• A dog-centered emergency medical kit
  • A trail to run on that is not paved
We recommend all beginners reach out to one of the many Ontario sled dog groups on Facebook for tips as well! There are groups from Timmins to Ottawa to Windsor who are a wealth of knowledge on all things sled dogs.
Caution: Dog sledding is addictive. Your dog will love it. Any time they even sense you touching their harness, they will freak out and want to run. You will love it and want more dogs. Soon, you will have more dogs than sense. You will be cursed to a life of snuggles, snow, and speed. You have been warned.

Top 10 Tips for Training

It is impossible to go from couch to racecourse without appropriate training for human and dogs alike. Here is some great advice from the mushing community on how to start training your dog at home!
  1. GO SLOW in all respects. You need to build a solid physical and mental foundation for your dogs first.
  2. End every training session on a positive note no matter what. If you fall, have a tangle, make a wrong turn, etc. it's so important to make sure your dogs finish strong and positively. It adds to that mental foundation.
  3. Find a mentor. Sled dog sports have been around for a long time and there is no need to re-invent the wheel, so to speak. The mushing community is vast and knowledgeable. There is always someone ready to help.
  4. Build muscle and build a confident happy team. Going fast will come when the dogs are ready and have their endurance built up.
  5. Don't be a couch potato! A healthy and strong version of yourself only adds value to your healthy and strong canine athletes.
  6. Practice good animal husbandry 24/7. Health is not just about exercise. Unhappy, unhealthy dogs will not, cannot, and should not be asked to perform tasks they aren't capable or able to do safely.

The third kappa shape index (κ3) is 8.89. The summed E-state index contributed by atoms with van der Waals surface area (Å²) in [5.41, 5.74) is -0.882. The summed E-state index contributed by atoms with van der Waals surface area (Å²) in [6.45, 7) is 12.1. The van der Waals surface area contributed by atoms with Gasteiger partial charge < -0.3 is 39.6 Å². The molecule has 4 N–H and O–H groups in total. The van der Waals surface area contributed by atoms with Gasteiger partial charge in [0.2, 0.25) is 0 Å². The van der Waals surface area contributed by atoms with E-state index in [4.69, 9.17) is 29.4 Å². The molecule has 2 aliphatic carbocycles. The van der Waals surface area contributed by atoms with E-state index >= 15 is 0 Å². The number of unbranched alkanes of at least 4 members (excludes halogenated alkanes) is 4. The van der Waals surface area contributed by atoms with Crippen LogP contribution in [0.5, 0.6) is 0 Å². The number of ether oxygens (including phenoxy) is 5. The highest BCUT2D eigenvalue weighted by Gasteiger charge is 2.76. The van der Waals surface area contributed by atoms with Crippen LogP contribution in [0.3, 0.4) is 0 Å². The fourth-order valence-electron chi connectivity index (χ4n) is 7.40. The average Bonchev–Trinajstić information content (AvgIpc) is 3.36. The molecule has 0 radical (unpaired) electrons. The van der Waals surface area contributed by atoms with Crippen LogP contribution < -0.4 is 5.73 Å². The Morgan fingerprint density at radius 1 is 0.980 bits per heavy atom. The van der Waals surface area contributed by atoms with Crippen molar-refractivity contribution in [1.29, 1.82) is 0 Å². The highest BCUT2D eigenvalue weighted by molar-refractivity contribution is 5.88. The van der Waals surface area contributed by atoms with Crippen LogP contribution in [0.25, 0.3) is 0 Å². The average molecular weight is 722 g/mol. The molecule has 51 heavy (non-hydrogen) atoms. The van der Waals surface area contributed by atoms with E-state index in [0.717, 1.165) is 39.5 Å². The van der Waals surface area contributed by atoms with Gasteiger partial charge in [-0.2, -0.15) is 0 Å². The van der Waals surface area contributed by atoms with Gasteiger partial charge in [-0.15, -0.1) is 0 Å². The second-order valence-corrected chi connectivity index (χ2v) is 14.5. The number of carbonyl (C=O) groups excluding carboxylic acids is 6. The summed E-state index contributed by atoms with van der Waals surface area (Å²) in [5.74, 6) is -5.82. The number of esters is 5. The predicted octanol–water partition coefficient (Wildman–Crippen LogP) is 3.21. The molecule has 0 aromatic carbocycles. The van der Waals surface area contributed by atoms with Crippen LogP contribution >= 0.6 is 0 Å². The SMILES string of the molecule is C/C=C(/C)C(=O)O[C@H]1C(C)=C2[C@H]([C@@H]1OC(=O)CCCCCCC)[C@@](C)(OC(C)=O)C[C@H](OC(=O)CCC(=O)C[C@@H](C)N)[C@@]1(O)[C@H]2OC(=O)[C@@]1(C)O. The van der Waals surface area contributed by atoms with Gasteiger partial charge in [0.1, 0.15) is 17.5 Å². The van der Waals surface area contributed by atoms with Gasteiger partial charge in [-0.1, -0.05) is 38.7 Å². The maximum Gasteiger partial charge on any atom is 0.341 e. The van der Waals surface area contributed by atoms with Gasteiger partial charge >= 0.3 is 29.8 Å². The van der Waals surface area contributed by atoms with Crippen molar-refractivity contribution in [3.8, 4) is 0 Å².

7. Establish a training vs. rest cycle that is realistic for you to maintain. This will help you and the dogs to make progress together.
  8. Monitor temperature. EVERY dog and every climate is different. As a general guideline, if the temperature and the humidity add up to more than 120 then you need to evaluate the safety of running at higher temperatures. Again, know your dogs and what they are acclimatized to running in. Dogs CAN over heat even in the winter.
  9. Remember your dog does not HAVE to do this, so keep that in mind when you are getting frustrated. They are in control and if you make it into a negative experience for them they can always just not run. This sport lays in their hands. Be kind.
  10. Reach out to your local club or fun run group to get started in sled dog sports with your pups. There are many out there!

A day in the life of dog sledding from our friends at North Ridge Ranch


Links to Get Started

Ontario Mushing Community


Kearney Dog Sled Races

8 Main Street East Box 38
Kearney, Ontario P0A 1M0

Latest News

The Battle Against the Weather

February 6, 2024

Hello folks, The dog trails got a trial run this weekend on sleds and skis. A fantastic group of mushers […]